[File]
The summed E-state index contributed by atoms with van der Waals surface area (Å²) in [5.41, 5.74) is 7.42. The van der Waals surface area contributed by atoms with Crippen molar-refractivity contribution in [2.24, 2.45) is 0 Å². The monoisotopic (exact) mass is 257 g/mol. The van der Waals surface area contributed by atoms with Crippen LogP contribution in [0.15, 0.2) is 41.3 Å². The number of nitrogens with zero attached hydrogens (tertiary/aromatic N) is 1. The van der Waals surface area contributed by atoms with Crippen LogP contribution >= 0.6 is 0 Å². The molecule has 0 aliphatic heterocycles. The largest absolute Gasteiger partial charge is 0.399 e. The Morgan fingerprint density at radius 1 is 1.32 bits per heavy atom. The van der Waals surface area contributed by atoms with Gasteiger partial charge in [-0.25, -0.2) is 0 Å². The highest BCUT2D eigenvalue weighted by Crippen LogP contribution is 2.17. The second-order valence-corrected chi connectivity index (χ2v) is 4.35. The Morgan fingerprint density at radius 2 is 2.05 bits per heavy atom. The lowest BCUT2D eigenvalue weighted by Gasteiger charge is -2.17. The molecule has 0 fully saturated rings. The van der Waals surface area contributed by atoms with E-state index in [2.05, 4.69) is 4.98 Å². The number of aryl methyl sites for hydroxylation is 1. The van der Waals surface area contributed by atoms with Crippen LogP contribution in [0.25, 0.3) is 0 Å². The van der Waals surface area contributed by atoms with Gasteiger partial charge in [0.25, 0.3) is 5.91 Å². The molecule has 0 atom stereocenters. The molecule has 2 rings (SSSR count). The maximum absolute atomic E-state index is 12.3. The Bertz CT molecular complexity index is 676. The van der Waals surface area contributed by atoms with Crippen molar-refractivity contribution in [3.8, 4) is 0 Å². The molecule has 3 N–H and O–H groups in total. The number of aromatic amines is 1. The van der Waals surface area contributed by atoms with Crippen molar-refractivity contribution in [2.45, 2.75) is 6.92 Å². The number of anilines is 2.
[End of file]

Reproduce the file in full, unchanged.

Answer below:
The summed E-state index contributed by atoms with van der Waals surface area (Å²) in [5.41, 5.74) is 7.42. The van der Waals surface area contributed by atoms with Crippen molar-refractivity contribution in [2.24, 2.45) is 0 Å². The monoisotopic (exact) mass is 257 g/mol. The van der Waals surface area contributed by atoms with Crippen LogP contribution in [0.15, 0.2) is 41.3 Å². The number of nitrogens with zero attached hydrogens (tertiary/aromatic N) is 1. The van der Waals surface area contributed by atoms with Crippen LogP contribution >= 0.6 is 0 Å². The molecule has 0 aliphatic heterocycles. The largest absolute Gasteiger partial charge is 0.399 e. The Morgan fingerprint density at radius 1 is 1.32 bits per heavy atom. The van der Waals surface area contributed by atoms with Gasteiger partial charge in [-0.25, -0.2) is 0 Å². The highest BCUT2D eigenvalue weighted by Crippen LogP contribution is 2.17. The second-order valence-corrected chi connectivity index (χ2v) is 4.35. The Morgan fingerprint density at radius 2 is 2.05 bits per heavy atom. The lowest BCUT2D eigenvalue weighted by Gasteiger charge is -2.17. The molecule has 0 fully saturated rings. The van der Waals surface area contributed by atoms with E-state index in [2.05, 4.69) is 4.98 Å². The number of aryl methyl sites for hydroxylation is 1. The van der Waals surface area contributed by atoms with Crippen LogP contribution in [0.25, 0.3) is 0 Å². The van der Waals surface area contributed by atoms with Gasteiger partial charge in [0.25, 0.3) is 5.91 Å². The molecule has 0 atom stereocenters. The molecule has 2 rings (SSSR count). The maximum absolute atomic E-state index is 12.3. The Bertz CT molecular complexity index is 676. The van der Waals surface area contributed by atoms with Crippen molar-refractivity contribution in [3.8, 4) is 0 Å². The molecule has 3 N–H and O–H groups in total. The number of aromatic amines is 1. The van der Waals surface area contributed by atoms with Crippen molar-refractivity contribution in [2.45, 2.75) is 6.92 Å². The number of anilines is 2.